This is Black History Month and as many Jazz artists are African-American or African-Canadian, deference to Black culture is heavily represented on The Jazz Show throughout the year but this month for the initial Jazz Feature and again on the last Monday of the month, we’ll present two albums by someone who was not only a great drummer and bandleader but a champion of civil rights, Mr. Max Roach. The first of our two Max Roach presentations begins with his ground-breaking “Freedom Now Suite”. Mr. Roach was a proud man and equally proud of his artistry and a keen observer of national politics and witnessed first hand racial injustices to his fellow artists. His music became more political and militant and eventually he was barred for several years from all the recording companies. His Freedom Now Suite combines his compositions with words written by Oscar Brown Jr. and are performed by his working band which includes trumpeter Booker Little, trombonist, Julian Priester, tenor saxophonist Walter Benton, bassist James Schenk, various percussionists and Mr. Roach on drums plus singer Abbey Lincoln and special guest tenor saxophone giant, Coleman Hawkins. This is powerful music and despite being recorded almost 60 years ago still packs a relevant punch.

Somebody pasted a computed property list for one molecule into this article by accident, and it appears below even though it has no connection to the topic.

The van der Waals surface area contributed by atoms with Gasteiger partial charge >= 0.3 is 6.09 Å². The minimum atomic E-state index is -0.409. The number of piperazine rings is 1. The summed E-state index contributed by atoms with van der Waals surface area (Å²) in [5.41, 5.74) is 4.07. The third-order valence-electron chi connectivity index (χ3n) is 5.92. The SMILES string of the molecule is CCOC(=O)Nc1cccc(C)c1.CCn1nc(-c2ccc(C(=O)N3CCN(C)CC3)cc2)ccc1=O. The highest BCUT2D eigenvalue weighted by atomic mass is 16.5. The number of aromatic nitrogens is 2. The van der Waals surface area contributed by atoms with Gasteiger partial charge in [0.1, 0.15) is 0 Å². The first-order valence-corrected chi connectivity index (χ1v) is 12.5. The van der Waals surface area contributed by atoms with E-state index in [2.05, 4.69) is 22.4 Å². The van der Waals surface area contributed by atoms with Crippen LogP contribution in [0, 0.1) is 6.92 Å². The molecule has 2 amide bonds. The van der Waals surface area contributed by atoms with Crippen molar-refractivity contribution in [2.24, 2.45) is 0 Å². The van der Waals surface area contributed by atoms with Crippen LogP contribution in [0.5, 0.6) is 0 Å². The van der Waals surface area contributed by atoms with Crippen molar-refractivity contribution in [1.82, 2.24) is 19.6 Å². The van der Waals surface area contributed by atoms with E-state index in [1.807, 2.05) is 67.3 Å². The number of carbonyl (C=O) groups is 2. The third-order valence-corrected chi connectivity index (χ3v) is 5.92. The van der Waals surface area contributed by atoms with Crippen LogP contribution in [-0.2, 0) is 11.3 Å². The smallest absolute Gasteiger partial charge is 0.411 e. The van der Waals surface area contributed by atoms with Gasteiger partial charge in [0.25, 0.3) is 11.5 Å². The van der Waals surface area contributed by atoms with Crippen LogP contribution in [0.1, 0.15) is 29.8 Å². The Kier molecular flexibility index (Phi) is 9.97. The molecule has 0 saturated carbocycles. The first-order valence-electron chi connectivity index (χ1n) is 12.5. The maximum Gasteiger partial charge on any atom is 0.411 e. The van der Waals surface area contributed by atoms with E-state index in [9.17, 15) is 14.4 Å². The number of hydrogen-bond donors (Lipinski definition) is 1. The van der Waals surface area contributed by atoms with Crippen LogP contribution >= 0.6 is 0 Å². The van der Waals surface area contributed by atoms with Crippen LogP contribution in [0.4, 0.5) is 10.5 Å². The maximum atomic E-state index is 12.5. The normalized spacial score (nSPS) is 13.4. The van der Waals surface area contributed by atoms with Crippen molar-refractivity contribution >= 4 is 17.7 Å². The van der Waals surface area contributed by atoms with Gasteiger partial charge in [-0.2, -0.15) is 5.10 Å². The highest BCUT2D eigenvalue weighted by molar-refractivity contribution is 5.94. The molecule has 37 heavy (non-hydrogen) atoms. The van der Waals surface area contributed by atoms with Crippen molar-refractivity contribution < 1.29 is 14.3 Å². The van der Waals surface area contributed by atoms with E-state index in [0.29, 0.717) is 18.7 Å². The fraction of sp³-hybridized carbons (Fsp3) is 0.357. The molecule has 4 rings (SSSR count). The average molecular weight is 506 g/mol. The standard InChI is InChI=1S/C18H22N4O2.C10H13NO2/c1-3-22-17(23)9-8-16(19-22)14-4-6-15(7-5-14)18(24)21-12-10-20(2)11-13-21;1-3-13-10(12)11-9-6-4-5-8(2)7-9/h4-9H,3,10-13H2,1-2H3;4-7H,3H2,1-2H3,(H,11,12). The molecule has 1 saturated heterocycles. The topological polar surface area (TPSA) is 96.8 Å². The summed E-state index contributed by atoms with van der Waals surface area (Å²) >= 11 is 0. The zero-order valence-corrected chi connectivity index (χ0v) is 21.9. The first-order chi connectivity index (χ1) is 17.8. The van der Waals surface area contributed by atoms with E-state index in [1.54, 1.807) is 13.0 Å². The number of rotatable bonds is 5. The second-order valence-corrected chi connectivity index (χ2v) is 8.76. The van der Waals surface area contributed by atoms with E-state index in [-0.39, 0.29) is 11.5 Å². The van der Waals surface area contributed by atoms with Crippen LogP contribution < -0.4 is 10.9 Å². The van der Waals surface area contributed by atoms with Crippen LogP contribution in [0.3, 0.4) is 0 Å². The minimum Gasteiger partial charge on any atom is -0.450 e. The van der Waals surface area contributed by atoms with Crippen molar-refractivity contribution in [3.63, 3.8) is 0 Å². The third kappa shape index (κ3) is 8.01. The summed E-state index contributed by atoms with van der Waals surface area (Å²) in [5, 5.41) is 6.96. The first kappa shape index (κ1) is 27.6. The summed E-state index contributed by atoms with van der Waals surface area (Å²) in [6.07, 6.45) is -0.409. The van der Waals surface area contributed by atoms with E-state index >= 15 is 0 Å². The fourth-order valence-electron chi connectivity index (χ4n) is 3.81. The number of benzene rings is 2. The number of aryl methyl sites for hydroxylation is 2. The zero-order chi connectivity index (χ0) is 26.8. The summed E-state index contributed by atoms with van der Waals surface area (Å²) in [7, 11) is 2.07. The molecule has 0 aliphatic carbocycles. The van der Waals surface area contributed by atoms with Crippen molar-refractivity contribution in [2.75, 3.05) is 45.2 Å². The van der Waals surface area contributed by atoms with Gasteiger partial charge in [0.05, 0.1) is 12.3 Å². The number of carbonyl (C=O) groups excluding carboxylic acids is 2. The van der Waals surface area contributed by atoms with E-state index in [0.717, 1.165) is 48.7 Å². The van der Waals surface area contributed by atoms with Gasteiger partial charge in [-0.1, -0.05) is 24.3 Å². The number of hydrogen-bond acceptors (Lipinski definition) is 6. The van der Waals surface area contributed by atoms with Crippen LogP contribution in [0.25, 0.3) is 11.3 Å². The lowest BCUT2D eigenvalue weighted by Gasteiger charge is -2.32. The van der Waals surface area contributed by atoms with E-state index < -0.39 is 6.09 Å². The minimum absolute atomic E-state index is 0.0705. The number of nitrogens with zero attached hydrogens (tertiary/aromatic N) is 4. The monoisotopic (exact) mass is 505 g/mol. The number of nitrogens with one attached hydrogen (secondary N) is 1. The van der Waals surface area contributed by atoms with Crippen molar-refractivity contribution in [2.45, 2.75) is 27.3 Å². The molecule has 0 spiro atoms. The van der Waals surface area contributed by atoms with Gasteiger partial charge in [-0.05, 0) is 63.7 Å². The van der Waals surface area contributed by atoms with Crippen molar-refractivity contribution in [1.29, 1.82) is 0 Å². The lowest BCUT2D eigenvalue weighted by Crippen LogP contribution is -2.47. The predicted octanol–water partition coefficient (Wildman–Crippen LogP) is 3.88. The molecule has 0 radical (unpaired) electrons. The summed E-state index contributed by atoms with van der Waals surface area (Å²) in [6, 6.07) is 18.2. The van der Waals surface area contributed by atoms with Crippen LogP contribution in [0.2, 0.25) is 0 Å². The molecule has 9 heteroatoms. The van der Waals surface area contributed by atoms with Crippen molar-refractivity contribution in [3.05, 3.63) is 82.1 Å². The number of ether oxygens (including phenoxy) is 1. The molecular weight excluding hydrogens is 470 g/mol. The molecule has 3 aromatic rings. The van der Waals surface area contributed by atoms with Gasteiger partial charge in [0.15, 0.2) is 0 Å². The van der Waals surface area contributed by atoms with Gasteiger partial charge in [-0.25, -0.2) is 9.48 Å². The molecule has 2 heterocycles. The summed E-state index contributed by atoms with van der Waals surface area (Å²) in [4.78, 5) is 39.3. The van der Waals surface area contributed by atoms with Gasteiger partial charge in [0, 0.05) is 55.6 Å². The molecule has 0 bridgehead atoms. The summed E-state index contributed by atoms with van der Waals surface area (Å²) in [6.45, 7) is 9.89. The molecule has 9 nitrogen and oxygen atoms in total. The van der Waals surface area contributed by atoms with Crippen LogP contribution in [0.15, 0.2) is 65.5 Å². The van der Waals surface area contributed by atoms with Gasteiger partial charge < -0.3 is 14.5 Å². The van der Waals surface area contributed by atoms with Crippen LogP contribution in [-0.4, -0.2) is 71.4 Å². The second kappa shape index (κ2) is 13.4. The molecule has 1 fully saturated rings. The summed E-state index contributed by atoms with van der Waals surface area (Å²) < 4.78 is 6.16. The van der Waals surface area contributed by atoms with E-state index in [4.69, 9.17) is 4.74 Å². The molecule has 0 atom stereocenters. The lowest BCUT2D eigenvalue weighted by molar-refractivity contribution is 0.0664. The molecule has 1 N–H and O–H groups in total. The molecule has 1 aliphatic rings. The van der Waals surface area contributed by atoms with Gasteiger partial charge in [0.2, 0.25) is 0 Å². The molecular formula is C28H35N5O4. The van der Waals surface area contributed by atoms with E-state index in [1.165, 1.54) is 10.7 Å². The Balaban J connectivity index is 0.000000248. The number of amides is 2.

Trumpeter Ingrid Jensen is today one of the major voices on that instrument. Ingrid was born and raised in Nanaimo, B.C. and both she and her sister Christine (who makes a cameo appearance on this album) went to school with famed singer Diane Krall. Ingrid has reached national and international stature. This album which Ingrid leads with tenor saxophonist Steve Treseler and their band is a gem. Ingrid and co. play and interpret the compositions of Canadian-born trumpeter/composer Kenny Wheeler. As always, Wheeler’s compositions are often melancholy, lyrical and memorable. This album is a major statement from Ingrid Jensen and is already thought of as a latter day classic. Ingrid Jensen and Steve Treseler–“Invisible Sounds for Kenny Wheeler”.
“Joe Henderson in Japan”. Mr. Henderson emerged in the early 1960s as a major and influential voice on the tenor saxophone. Joe made scads of great recordings for Blue Note as a leader and sideman and recorded for several other labels up until his passing in 2001. Joe’s influence has been pervasive and his music lives today in many young players. Tonight’s Jazz Feature represents Joe at his inspired best playing at a small club full of young Japanese enthusiasts with a band of fine Japanese players on electric piano, bass and drums. Joe was not only inspired by the quality of his accompanists but by the energy from the audience and gives his absolute best here. We’ll hear a special edition of this date tonight.